1. #16901
    Quote Originally Posted by Breccia View Post
    Now to be fair, there are 12 charts, I posted 7. Biden isn't doing 100% better than Trump on all accounts. For example, people feel that the economy is worse under Biden, than in Trump's recession, for...some reason. And let's be honest, both inflation and interest rates are higher. But overall, Biden is objectively taking a bite out of Republicans' usual strongest selling point. Trump ruined the country's economy, Biden is repairing the damage.
    The economy looks good on paper. In fact, for the ones that are already established - own homes & invested in the market - it is very good. I saw a study which showed that net worth for homeowners went up a lot.

    However, if you are trying to buy your first home, the time has never been worst. The same with people that rent and have been living on the border of being homeless. The last two years have been downright horrible.

    U.S. homelessness up 12 percent to highest reported level as rents soar and pandemic aid lapses

    Not Biden's fault. But he is the President, so he got the flak.

  2. #16902
    Quote Originally Posted by Breccia View Post

    Now to be fair, there are 12 charts, I posted 7. Biden isn't doing 100% better than Trump on all accounts. For example, people feel that the economy is worse under Biden, than in Trump's recession, for...some reason. And let's be honest, both inflation and interest rates are higher. But overall, Biden is objectively taking a bite out of Republicans' usual strongest selling point. Trump ruined the country's economy, Biden is repairing the damage.

    Of course, FOX News had a hard time explaining this. Just kidding. FOX News simply cherry-picked and lied by omission. But that video I just linked has multiple FOX News video clips and I'm taking a CNN point for each.
    In a way

    My complicated take as always is that average American is hurting. No matter if you can get a job and wages slightly up. Americans still can't grasp why most of the inflation happened due to corporate greed and late stage capitalism on supply chain and monopolies.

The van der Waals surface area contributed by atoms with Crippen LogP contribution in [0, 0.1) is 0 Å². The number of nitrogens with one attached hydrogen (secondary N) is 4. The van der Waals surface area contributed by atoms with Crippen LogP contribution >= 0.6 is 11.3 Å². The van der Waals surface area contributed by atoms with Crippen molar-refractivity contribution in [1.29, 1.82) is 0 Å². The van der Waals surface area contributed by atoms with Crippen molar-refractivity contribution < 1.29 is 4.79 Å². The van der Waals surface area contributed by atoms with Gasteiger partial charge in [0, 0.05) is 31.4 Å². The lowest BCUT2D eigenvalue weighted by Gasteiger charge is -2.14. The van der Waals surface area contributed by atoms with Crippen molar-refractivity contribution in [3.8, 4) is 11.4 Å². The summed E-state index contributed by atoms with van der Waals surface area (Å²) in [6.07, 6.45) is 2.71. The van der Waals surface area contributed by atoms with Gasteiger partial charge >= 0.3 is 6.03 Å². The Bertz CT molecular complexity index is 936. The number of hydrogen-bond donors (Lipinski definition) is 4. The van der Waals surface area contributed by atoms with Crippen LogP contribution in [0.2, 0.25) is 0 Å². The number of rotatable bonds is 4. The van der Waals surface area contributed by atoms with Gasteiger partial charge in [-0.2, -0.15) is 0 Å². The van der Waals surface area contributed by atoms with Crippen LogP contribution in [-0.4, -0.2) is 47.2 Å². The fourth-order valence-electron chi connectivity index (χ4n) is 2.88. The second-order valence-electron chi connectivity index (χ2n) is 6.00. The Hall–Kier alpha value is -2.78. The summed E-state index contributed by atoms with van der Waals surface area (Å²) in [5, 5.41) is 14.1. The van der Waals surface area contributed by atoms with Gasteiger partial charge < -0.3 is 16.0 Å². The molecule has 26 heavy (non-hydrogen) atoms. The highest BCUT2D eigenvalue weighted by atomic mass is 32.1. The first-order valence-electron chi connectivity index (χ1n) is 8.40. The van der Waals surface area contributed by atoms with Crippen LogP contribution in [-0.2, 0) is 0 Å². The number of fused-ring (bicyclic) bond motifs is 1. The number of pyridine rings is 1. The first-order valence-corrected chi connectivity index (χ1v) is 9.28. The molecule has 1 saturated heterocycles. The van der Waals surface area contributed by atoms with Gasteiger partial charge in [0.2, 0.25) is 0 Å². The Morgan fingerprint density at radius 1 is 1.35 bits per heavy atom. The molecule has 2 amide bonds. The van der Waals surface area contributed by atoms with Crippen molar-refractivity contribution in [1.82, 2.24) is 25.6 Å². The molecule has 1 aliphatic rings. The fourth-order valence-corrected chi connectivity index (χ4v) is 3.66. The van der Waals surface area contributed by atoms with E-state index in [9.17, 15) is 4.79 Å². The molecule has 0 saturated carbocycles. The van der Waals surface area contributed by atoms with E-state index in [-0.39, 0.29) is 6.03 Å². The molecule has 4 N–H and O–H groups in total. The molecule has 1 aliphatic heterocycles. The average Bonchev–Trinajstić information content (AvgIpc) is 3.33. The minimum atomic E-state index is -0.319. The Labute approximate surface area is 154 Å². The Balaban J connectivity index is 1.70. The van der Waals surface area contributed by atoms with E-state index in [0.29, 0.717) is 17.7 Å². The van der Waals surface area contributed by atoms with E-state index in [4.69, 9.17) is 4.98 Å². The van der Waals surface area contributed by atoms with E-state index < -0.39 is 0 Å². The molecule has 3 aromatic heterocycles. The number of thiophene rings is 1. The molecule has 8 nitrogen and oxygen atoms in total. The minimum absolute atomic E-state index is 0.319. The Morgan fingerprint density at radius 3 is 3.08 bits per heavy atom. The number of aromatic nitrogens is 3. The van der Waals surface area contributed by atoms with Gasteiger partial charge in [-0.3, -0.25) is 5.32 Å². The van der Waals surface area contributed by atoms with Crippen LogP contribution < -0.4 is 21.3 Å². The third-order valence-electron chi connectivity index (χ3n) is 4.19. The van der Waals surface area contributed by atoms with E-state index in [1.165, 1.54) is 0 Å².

For some reason like many things like military love, Republicans get a pass that they are some economic savior for some reason. Best of all we all joke that Republicans wreck the economy and Democrats repair it. At least over the past 30 years.

    So after 2008 the economy was at the worst wreck and while we can say Obama should have done more the economy. My big critique here was Obama was the classical Neo-Lib and really just let the economy recover on its own, instead of Left leaning policies. If you remember Obama would get hammered on the economy and especially in 2012 was his biggest weakness going into the election.

    We then all understand that Trump inherited a very strong economy and give this mofo credit like any grifter he took ALL the credit. Again, Obama was a wuss or just not as good as Obama. So COVID happened and economy tanked, but somehow not Trump's fault in the big picture. Biden got a mess and this is me but I still criticize him for not doing enough and left leaning or BIG Dem policies.

    So we get this detachment of forget the 40 percent that just eat the slop, the 10-20 percent who say "I was better off when Trump was in office". It's just so hard to get to these people. I will still close out that Dems have done a pretty bad job, imo cause they generally just do Neo-Lib crap. A hands off approach where you can say they are lucky in many ways it course corrected without a recession.
    Democrats are the best! I will never ever question a Democrat again. I LOVE the Democrats!

  3. #16903
    The Undying Breccia's Avatar
    10+ Year Old Account
    Join Date
    Oct 2010
    Location
    NY, USA
    Posts
    39,815
    Quote Originally Posted by Rasulis View Post
    Not Biden's fault. But he is the President, so he got the flak.
    That happens a lot, fairly and unfairly.

  4. #16904
    Quote Originally Posted by Rasulis View Post
    The economy looks good on paper. In fact, for the ones that are already established - own homes & invested in the market - it is very good. I saw a study which showed that net worth for homeowners went up a lot.

    However, if you are trying to buy your first home, the time has never been worst. The same with people that rent and have been living on the border of being homeless. The last two years have been downright horrible.

    U.S. homelessness up 12 percent to highest reported level as rents soar and pandemic aid lapses